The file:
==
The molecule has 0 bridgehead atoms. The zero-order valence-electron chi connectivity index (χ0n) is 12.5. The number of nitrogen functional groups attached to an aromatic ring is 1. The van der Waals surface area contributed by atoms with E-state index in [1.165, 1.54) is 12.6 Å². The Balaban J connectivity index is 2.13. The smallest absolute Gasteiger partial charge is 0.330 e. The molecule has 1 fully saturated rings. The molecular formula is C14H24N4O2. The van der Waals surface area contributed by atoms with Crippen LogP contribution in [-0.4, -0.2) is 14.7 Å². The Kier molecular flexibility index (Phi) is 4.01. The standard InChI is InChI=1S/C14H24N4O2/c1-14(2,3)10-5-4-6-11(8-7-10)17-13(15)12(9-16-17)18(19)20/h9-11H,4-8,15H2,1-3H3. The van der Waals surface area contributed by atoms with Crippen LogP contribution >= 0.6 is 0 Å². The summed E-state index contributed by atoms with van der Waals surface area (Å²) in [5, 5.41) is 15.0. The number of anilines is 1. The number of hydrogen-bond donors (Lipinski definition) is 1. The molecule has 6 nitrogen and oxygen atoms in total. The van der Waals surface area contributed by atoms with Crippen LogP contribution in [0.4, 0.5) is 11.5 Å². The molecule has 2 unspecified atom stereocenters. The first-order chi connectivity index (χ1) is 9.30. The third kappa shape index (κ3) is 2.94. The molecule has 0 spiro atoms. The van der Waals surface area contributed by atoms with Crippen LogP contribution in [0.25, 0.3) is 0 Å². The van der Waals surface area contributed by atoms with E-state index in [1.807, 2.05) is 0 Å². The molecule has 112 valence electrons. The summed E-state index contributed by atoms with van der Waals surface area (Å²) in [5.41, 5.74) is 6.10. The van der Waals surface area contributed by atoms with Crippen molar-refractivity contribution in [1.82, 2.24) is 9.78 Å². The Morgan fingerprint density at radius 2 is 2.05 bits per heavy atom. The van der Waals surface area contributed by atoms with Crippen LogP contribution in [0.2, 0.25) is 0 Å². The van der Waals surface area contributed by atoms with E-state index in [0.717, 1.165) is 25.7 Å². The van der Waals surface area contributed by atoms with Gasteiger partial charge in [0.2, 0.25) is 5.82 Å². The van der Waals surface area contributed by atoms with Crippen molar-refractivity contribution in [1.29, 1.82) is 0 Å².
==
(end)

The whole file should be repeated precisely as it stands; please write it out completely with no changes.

The molecule has 0 bridgehead atoms. The zero-order valence-electron chi connectivity index (χ0n) is 12.5. The number of nitrogen functional groups attached to an aromatic ring is 1. The van der Waals surface area contributed by atoms with E-state index in [1.165, 1.54) is 12.6 Å². The Balaban J connectivity index is 2.13. The smallest absolute Gasteiger partial charge is 0.330 e. The molecule has 1 fully saturated rings. The molecular formula is C14H24N4O2. The van der Waals surface area contributed by atoms with Crippen LogP contribution in [-0.4, -0.2) is 14.7 Å². The Kier molecular flexibility index (Phi) is 4.01. The standard InChI is InChI=1S/C14H24N4O2/c1-14(2,3)10-5-4-6-11(8-7-10)17-13(15)12(9-16-17)18(19)20/h9-11H,4-8,15H2,1-3H3. The van der Waals surface area contributed by atoms with Crippen LogP contribution >= 0.6 is 0 Å². The summed E-state index contributed by atoms with van der Waals surface area (Å²) in [5, 5.41) is 15.0. The number of anilines is 1. The number of hydrogen-bond donors (Lipinski definition) is 1. The molecule has 6 nitrogen and oxygen atoms in total. The van der Waals surface area contributed by atoms with Crippen LogP contribution in [0.4, 0.5) is 11.5 Å². The molecule has 2 unspecified atom stereocenters. The first-order chi connectivity index (χ1) is 9.30. The third kappa shape index (κ3) is 2.94. The molecule has 0 spiro atoms. The van der Waals surface area contributed by atoms with Crippen LogP contribution in [0.25, 0.3) is 0 Å². The van der Waals surface area contributed by atoms with E-state index in [1.807, 2.05) is 0 Å². The molecule has 112 valence electrons. The summed E-state index contributed by atoms with van der Waals surface area (Å²) in [5.41, 5.74) is 6.10. The van der Waals surface area contributed by atoms with Crippen molar-refractivity contribution in [1.82, 2.24) is 9.78 Å². The Morgan fingerprint density at radius 2 is 2.05 bits per heavy atom. The van der Waals surface area contributed by atoms with Crippen LogP contribution in [0.2, 0.25) is 0 Å². The van der Waals surface area contributed by atoms with E-state index in [0.717, 1.165) is 25.7 Å². The van der Waals surface area contributed by atoms with Gasteiger partial charge in [0.2, 0.25) is 5.82 Å². The van der Waals surface area contributed by atoms with Crippen molar-refractivity contribution in [1.29, 1.82) is 0 Å².